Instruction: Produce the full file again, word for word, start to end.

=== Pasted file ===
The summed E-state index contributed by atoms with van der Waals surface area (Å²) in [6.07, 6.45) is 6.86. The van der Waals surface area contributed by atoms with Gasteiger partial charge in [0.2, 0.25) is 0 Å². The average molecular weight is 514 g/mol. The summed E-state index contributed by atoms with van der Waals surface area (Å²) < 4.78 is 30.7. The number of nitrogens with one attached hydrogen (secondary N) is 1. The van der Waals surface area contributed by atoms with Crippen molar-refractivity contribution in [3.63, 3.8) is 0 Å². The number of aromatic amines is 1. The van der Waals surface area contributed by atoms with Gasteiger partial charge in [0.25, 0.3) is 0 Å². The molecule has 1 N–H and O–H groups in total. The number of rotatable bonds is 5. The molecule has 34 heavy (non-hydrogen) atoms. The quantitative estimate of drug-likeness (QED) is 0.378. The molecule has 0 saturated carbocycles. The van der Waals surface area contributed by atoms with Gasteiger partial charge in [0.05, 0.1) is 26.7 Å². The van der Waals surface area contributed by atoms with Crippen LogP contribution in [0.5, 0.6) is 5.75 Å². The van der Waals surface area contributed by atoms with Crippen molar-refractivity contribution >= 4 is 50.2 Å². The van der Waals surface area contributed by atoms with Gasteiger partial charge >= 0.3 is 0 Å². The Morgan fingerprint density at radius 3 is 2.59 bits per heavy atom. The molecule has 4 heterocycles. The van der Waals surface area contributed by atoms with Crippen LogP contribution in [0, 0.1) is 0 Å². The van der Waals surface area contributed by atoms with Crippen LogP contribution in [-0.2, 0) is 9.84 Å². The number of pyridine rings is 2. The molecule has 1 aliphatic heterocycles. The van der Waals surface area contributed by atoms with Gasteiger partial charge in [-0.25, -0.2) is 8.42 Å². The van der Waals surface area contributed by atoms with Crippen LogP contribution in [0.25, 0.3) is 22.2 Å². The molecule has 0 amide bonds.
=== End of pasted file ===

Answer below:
The summed E-state index contributed by atoms with van der Waals surface area (Å²) in [6.07, 6.45) is 6.86. The van der Waals surface area contributed by atoms with Gasteiger partial charge in [0.2, 0.25) is 0 Å². The average molecular weight is 514 g/mol. The summed E-state index contributed by atoms with van der Waals surface area (Å²) < 4.78 is 30.7. The number of nitrogens with one attached hydrogen (secondary N) is 1. The van der Waals surface area contributed by atoms with Crippen molar-refractivity contribution in [3.63, 3.8) is 0 Å². The number of aromatic amines is 1. The van der Waals surface area contributed by atoms with Gasteiger partial charge in [0.25, 0.3) is 0 Å². The molecule has 1 N–H and O–H groups in total. The number of rotatable bonds is 5. The molecule has 34 heavy (non-hydrogen) atoms. The quantitative estimate of drug-likeness (QED) is 0.378. The molecule has 0 saturated carbocycles. The van der Waals surface area contributed by atoms with Gasteiger partial charge in [0.05, 0.1) is 26.7 Å². The van der Waals surface area contributed by atoms with Crippen LogP contribution in [0.5, 0.6) is 5.75 Å². The van der Waals surface area contributed by atoms with Crippen molar-refractivity contribution >= 4 is 50.2 Å². The van der Waals surface area contributed by atoms with Gasteiger partial charge >= 0.3 is 0 Å². The Morgan fingerprint density at radius 3 is 2.59 bits per heavy atom. The molecule has 4 heterocycles. The van der Waals surface area contributed by atoms with Crippen LogP contribution in [0, 0.1) is 0 Å². The van der Waals surface area contributed by atoms with Crippen LogP contribution in [-0.2, 0) is 9.84 Å². The number of pyridine rings is 2. The molecule has 1 aliphatic heterocycles. The van der Waals surface area contributed by atoms with Gasteiger partial charge in [-0.25, -0.2) is 8.42 Å². The van der Waals surface area contributed by atoms with Crippen LogP contribution in [0.25, 0.3) is 22.2 Å². The molecule has 0 amide bonds.